Report abusive comment

Sam QuentonJune 17, 2013 - 8:41 am

Peshon would gladly put an arm around these crooks and ask them if their jail stay is comfortable enough for them. He needs to return to Berkely where he belongs.

Report abusive comment

1036-FrankJune 17, 2013 - 9:12 am

A liberal from Berkeley in charge of the jails? Sounds about right, one of the left over Gob's who was further promoted instead of fired. Might explain a lot of things going on in the jails, this feel good join hands and sing model for repeat career felons, shows no understanding of crime and criminals who will put on any act to get back out for their next felony. These policies and Gob's who are still hanging around need to be weeded out.

Report abusive comment

Jack HatchetJune 17, 2013 - 9:33 am

Yes, This liberal Captain was promoted without any real knowledge of law enforcement. He is a self proclaimed expert on all issues. Funny his arrests/seldom made don't show any of that. GOB central is seen.

Report abusive comment

1036-FrankJune 17, 2013 - 9:43 am

What they tried in his hometown of Berkeley he seems to have mastered and wants the model to spread to the local jails. All inmates are just "misunderstood" if given everything law abiding people work for and pay for free they will now become upstanding home owners and tax payers, just ask his friend Moonbeam, he knows. All you have to do is disarm the public and release thousands of career criminals and everything will be fine.

Report abusive comment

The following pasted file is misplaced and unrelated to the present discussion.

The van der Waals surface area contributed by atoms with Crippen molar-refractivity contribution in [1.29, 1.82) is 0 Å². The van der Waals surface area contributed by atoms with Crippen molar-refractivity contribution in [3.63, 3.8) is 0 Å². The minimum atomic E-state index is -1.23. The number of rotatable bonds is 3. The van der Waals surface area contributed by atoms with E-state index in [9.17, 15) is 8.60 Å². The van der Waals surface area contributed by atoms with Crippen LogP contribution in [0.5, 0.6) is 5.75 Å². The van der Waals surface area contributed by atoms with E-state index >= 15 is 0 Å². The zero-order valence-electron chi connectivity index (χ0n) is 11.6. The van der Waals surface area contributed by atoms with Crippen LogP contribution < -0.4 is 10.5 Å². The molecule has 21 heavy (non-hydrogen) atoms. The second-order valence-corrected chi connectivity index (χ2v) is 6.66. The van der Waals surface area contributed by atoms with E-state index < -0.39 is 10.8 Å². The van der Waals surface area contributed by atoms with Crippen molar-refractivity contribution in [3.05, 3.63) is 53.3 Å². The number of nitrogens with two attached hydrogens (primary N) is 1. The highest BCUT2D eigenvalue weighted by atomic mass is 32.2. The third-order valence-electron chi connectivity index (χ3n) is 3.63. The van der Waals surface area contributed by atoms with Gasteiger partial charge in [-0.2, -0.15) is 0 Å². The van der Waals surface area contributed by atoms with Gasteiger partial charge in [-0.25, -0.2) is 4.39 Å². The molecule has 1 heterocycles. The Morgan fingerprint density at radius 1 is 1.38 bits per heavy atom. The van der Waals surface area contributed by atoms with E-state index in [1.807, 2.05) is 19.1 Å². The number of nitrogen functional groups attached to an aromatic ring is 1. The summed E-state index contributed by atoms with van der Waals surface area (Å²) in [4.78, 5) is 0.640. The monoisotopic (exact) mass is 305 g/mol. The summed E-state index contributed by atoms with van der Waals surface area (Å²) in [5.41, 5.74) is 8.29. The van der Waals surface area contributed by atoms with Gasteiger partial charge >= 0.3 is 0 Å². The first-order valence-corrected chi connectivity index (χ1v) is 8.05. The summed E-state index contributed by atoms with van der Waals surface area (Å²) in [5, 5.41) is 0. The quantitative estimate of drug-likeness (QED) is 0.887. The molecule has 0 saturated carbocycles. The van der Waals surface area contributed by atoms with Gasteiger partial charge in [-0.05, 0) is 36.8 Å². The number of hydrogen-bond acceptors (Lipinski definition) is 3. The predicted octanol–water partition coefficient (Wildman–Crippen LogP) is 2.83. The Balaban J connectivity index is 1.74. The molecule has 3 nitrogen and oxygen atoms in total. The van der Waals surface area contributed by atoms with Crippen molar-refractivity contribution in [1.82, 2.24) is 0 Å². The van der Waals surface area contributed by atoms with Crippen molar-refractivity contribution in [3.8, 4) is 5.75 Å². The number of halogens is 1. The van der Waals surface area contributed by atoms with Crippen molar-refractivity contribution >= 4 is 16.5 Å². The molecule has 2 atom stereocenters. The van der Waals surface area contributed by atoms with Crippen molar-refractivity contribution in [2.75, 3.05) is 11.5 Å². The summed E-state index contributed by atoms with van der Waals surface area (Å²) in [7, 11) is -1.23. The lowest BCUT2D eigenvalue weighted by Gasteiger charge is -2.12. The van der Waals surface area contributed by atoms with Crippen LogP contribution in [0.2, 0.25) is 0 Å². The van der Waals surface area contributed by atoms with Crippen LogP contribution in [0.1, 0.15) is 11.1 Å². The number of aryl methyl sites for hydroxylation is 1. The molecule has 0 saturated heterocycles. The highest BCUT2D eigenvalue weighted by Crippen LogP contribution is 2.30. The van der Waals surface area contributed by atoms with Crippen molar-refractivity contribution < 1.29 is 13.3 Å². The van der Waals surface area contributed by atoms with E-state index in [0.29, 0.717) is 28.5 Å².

1036-FrankJune 17, 2013 - 10:44 am

By shifting all of these "Moonbeam Specials" to the Durock Road area, who thought this up? Then what? Where do they go from there? Start walking where? Anyone living or owning a business thereabouts, watch out here comes a lot of trouble.

Report abusive comment

Jim BeckJune 17, 2013 - 3:14 pm

Based on my families experience here there is next to zero help for the mentally impaired. In my opinion the county mental health (lack of) is one of a revolving door. The mentally ill are warehoused in jail with no or improper meds, family are required to pay in cash for canteen and the inmates is released with a useless check. The newly released inmate is off on the next adventure of petty crime, homelessness and drugs, until another arrest for being mentally ill. My 19 YO was warehoused in solitary confinement in our jail for six months. So don't talk to me about any form of compassion. The family member was only sent to a mental hospital AFTER the lawyer brought the words "cruel punishment" to the jailers attention. Everyone in county employment knows more about my kids crimes, drug use, meds, mental diagnosis etc. A parent is told nothing, ZERO. When asked they stare at their PC and say "I cannot tell you that."

Report abusive comment

Summit SamJune 17, 2013 - 4:02 pm